Why a Language Immersion Experience in Salamanca is the Best Way to Learn Spanish

Written by: Shelby Houghton

The Spanish language – for English speakers it’s a hypnotic blend of rapid and rhythmic sounds, conjuring images of exotic places. Spanish is the second-most spoken language in the world (by population), so knowing how to speak it opens many doors for authentic travel experiences.

I began learning Spanish last year as a hobby, going to classes one night a week after work. For me, learning a language was a way to feel connected to travel and a different culture without actually leaving home. Surprisingly, sitting in a class for two hours each week hoping to learn by osmosis turned out not to be the best way to learn Spanish. Without being surrounded by the language, all I had was a broken mix of verbs, tenses and vocabulary.

With two weeks spare, I decided to study abroad. An intensive in-country language course would be the best way to embrace the Spanish language, offering a chance to get to know a culture beyond the usual tourist route. That turned out to be the easy decision – choosing where to actually go involved wading through a minefield of websites and review threads, until I found one place consistently popping up: Salamanca, Spain.

What is it about this city that’s helped it become one of the best places to learn Spanish? Here are the reasons why I found Salamanca has earned its reputation.

Salamanca

The golden city is stunning

Salamanca radiates beauty. As the capital of the Castile and León region and about 200km west of Madrid, Salamanca is small enough that you can walk everywhere, so you can truly get to know the city. The Plaza Mayor is one of the most impressive I’ve seen across all of Spain – the buildings surrounding the square are a classic Spanish baroque style giving an air of antiquity, contrasted by the square itself which is a thrumming mix of cafes with outdoor seating, small shops and gelato bars, bringing the the square to life at all hours day or night.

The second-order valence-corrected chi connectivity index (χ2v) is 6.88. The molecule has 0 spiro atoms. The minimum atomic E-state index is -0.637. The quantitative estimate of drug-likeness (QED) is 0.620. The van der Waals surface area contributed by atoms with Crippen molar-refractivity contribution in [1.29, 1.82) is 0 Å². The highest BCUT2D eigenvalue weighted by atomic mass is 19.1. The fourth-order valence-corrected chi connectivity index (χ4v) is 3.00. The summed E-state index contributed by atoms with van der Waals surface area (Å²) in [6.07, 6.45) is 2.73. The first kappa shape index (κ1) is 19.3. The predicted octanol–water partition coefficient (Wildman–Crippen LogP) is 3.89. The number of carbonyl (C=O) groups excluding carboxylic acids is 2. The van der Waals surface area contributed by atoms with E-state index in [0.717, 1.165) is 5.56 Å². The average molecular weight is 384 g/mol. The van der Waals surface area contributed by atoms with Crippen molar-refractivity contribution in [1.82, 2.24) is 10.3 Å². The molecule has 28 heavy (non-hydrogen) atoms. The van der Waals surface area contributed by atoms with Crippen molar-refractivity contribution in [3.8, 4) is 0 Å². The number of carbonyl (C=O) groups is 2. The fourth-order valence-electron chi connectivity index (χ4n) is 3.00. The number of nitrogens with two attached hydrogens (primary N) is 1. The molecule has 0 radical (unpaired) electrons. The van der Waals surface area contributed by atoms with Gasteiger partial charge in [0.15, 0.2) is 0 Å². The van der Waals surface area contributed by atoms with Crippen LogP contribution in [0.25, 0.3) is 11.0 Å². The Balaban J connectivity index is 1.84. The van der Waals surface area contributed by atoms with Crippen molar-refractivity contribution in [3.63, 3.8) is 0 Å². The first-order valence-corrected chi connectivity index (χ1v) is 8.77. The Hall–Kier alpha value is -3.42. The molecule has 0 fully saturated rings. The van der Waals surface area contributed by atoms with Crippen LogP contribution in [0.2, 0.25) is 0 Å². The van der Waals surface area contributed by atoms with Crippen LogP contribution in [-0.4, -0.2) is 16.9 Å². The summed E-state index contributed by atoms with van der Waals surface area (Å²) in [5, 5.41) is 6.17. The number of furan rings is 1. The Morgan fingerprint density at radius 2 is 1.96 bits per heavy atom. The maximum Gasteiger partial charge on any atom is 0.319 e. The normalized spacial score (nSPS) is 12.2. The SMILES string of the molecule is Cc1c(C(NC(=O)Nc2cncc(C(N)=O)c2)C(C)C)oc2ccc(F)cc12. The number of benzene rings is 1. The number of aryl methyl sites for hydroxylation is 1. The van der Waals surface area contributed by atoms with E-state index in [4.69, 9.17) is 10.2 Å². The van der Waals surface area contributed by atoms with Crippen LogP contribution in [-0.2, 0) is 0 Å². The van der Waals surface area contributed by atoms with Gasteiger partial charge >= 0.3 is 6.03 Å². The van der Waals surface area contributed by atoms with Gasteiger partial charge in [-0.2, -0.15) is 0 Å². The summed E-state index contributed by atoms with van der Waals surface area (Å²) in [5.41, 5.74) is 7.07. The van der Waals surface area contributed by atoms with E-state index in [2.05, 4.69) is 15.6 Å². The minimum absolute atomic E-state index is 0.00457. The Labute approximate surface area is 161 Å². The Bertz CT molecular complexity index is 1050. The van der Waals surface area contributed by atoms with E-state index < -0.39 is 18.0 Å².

Salamanca is also steeped in history, including an 800-year-old university and beautiful churches constructed from sandstone. When the afternoon sun hits, or under the nightlights, these buildings glow gold.

There’s also another side to Salamanca – a vibrant nightlife, thanks to the city’s reputation as a major destination for exchange students and language learners. Although it only has a population of 145,000, Salamanca swells with an extra 25,000 students during university semesters. A Salamanca local I met at an English/Spanish language exchange night proudly told me there are “close to 200 bars in Salamanca,” and in this city, you only start going out after 2am.

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Their Spanish is easy(ish) to understand

Salamanca markets itself as the “Ciudad del Español” (city of Spanish), and after some time spent there, you soon realise why. Salamanca locals speak one of the purest forms of Castilian (think ‘Oxford English’) with a clear accent. Unlike in the South of Spain where you will hear the thick accent in cities like Seville and Granada, or in Barcelona where you’re more likely to encounter Catalan-speakers, simple interactions on the streets of Salamanca are much easier for learners, making it the best way to learn Spanish.

Salamanca at night

The range of Spanish schools

With its reputation as the city of Spanish, Salamanca offers a variety of language immersion courses. The sheer variety helps keep the prices competitive between the schools – but it also means variances in quality.